The Art of Noticing Unnoticed Life Wisdom
Several years ago, fate intervened to inspire me to write the book I am about to share with you. With the editing assistance of Ohio Academy of Family Physicians Executive Vice President Ann Spicer, I submitted a book manuscript for publication later this year. Rather than wait for its fall release, I asked the OAFP staff to give our members something to fill up about 30 minutes of their quiet time.
It is my hope that a chapter or two will provide some element of hope or ignite an amber of inspiration during the moments of solitude of this unprecedented global crisis, COVID-19. If nothing else, it will give those who take the time to read each little chapter something to mentally reflect upon.
Until the COVID-19 crisis officially ends, the OAFP will publish one chapter each week in the Weekly Family Medicine Update and then archive that chapter on this webpage. The book has 10 chapters. It is my sincere hope that we, as a nation, emerge from this crisis long before we can publish the 10th and final chapter.
Stay well and carry on,
Gary LeRoy, MD, FAAFP
AAFP President | OAFP Past President
Preface, Introduction, and Contents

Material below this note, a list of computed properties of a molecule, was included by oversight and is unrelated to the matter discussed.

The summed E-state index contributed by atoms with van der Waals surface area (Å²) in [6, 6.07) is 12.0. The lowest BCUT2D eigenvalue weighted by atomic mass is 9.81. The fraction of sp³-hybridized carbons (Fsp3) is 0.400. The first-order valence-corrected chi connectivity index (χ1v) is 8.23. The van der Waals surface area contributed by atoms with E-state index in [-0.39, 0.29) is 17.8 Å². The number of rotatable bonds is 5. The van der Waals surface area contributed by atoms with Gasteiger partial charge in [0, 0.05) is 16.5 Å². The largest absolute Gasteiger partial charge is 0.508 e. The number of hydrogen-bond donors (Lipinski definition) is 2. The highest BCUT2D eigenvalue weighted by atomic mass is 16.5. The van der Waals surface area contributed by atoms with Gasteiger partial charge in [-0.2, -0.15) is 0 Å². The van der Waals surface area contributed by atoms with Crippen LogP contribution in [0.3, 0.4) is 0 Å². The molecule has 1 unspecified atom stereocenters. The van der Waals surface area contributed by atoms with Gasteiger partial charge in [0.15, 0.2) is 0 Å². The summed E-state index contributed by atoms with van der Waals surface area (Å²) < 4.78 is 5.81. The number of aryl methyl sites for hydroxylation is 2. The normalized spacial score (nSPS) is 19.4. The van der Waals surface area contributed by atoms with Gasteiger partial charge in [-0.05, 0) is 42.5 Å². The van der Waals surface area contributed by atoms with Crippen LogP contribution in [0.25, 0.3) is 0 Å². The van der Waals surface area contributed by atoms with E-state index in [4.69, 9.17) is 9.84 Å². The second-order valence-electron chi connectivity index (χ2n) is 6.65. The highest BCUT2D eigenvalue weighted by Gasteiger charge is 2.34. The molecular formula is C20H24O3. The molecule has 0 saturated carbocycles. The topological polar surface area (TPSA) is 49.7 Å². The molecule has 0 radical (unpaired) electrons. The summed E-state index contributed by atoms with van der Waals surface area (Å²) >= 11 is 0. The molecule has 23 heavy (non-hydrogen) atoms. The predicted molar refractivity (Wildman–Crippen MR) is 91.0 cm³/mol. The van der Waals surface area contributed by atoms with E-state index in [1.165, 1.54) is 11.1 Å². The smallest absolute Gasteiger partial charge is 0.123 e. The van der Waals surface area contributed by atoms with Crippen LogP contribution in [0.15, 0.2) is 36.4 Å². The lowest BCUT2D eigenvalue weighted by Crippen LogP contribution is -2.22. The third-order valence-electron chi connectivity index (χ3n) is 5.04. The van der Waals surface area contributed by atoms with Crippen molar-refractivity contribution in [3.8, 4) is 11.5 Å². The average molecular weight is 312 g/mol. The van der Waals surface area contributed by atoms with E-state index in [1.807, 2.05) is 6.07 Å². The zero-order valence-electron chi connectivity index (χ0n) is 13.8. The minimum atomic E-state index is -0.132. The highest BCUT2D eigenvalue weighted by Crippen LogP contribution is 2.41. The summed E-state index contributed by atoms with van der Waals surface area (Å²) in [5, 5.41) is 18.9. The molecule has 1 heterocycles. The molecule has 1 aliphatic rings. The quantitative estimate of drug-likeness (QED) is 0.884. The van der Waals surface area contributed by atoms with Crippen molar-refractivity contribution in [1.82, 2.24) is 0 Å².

The fact that you are reading these words indicates that you too may be on a journey to improve your status of life wellbeing. Perhaps you are no longer content with just living life as usual. Maybe you too have several “I quote” messages whispering in your unconscious mind – begging to be recognized and acted upon. Something deep inside the darkest crevices of your human spirit challenges you to search for a more joyfully fulfilled life. Your answers may have always been present; but just outside of your emotional reach.
I hope that after reading this book, or even just a few of the chapters with themes that garner your attention, you will begin the process of creating your own life quotes to live by. Use them as your soul’s torchlight to see the way more clearly toward life’s most genuine treasures.
When you awake, each morning ask yourself, “What will I do today to improve the world for someone other than myself?” Because the day will surely come when you will awake no more.
As the only child in my household, I had the opportunity to indulge my mother in many uninterrupted, probing conversations. It was common for me to end my day sitting on my mother’s bedroom floor doing homework while also chattering with her about what I had done in school during the day.
During one very memorable conversation, I recall getting up off the floor and bouncing up her bed to ask her if, when she was my age, she was ever bothered by all the bad things that were happening in the world around her. I wanted to know what I could do to help others live a better life. That evening she instilled in my heart the value of an education and the importance of placing the needs of those we serve before our own personal desires. From that moment, I began to sense a certain degree of unexplainable urgency in my life.